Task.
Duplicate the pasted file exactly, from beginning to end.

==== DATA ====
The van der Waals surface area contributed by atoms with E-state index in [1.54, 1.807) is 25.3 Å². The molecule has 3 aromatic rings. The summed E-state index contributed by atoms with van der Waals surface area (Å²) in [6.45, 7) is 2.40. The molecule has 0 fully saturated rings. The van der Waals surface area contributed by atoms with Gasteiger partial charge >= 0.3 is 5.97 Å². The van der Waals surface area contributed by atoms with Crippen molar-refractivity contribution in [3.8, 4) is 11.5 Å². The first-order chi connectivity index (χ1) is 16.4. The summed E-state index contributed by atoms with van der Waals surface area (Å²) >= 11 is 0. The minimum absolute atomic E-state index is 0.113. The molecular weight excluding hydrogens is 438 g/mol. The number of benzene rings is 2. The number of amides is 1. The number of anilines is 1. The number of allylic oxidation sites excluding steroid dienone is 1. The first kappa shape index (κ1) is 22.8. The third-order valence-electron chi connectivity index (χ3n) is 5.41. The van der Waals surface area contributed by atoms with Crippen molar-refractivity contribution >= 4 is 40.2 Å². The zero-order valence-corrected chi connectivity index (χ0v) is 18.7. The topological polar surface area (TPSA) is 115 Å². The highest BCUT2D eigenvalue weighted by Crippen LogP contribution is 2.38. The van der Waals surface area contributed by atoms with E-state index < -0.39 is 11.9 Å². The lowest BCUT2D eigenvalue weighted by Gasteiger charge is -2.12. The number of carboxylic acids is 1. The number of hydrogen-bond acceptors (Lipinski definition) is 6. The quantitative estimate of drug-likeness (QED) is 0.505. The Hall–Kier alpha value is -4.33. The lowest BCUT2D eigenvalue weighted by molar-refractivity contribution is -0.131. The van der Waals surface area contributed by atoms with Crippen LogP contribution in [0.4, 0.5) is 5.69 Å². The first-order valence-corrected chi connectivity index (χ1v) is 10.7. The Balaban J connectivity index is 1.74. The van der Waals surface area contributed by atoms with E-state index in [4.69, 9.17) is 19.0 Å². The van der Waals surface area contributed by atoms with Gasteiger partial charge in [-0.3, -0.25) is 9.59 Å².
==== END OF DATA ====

The van der Waals surface area contributed by atoms with E-state index in [1.54, 1.807) is 25.3 Å². The molecule has 3 aromatic rings. The summed E-state index contributed by atoms with van der Waals surface area (Å²) in [6.45, 7) is 2.40. The molecule has 0 fully saturated rings. The van der Waals surface area contributed by atoms with Gasteiger partial charge >= 0.3 is 5.97 Å². The van der Waals surface area contributed by atoms with Crippen molar-refractivity contribution in [3.8, 4) is 11.5 Å². The first-order chi connectivity index (χ1) is 16.4. The summed E-state index contributed by atoms with van der Waals surface area (Å²) >= 11 is 0. The minimum absolute atomic E-state index is 0.113. The molecular weight excluding hydrogens is 438 g/mol. The number of benzene rings is 2. The number of amides is 1. The number of anilines is 1. The number of allylic oxidation sites excluding steroid dienone is 1. The first kappa shape index (κ1) is 22.8. The third-order valence-electron chi connectivity index (χ3n) is 5.41. The van der Waals surface area contributed by atoms with Crippen molar-refractivity contribution >= 4 is 40.2 Å². The zero-order valence-corrected chi connectivity index (χ0v) is 18.7. The topological polar surface area (TPSA) is 115 Å². The highest BCUT2D eigenvalue weighted by Crippen LogP contribution is 2.38. The van der Waals surface area contributed by atoms with E-state index < -0.39 is 11.9 Å². The lowest BCUT2D eigenvalue weighted by Gasteiger charge is -2.12. The number of carboxylic acids is 1. The number of hydrogen-bond acceptors (Lipinski definition) is 6. The quantitative estimate of drug-likeness (QED) is 0.505. The Hall–Kier alpha value is -4.33. The lowest BCUT2D eigenvalue weighted by molar-refractivity contribution is -0.131. The van der Waals surface area contributed by atoms with Crippen LogP contribution in [0.4, 0.5) is 5.69 Å². The first-order valence-corrected chi connectivity index (χ1v) is 10.7. The Balaban J connectivity index is 1.74. The van der Waals surface area contributed by atoms with E-state index in [4.69, 9.17) is 19.0 Å². The van der Waals surface area contributed by atoms with Gasteiger partial charge in [-0.3, -0.25) is 9.59 Å².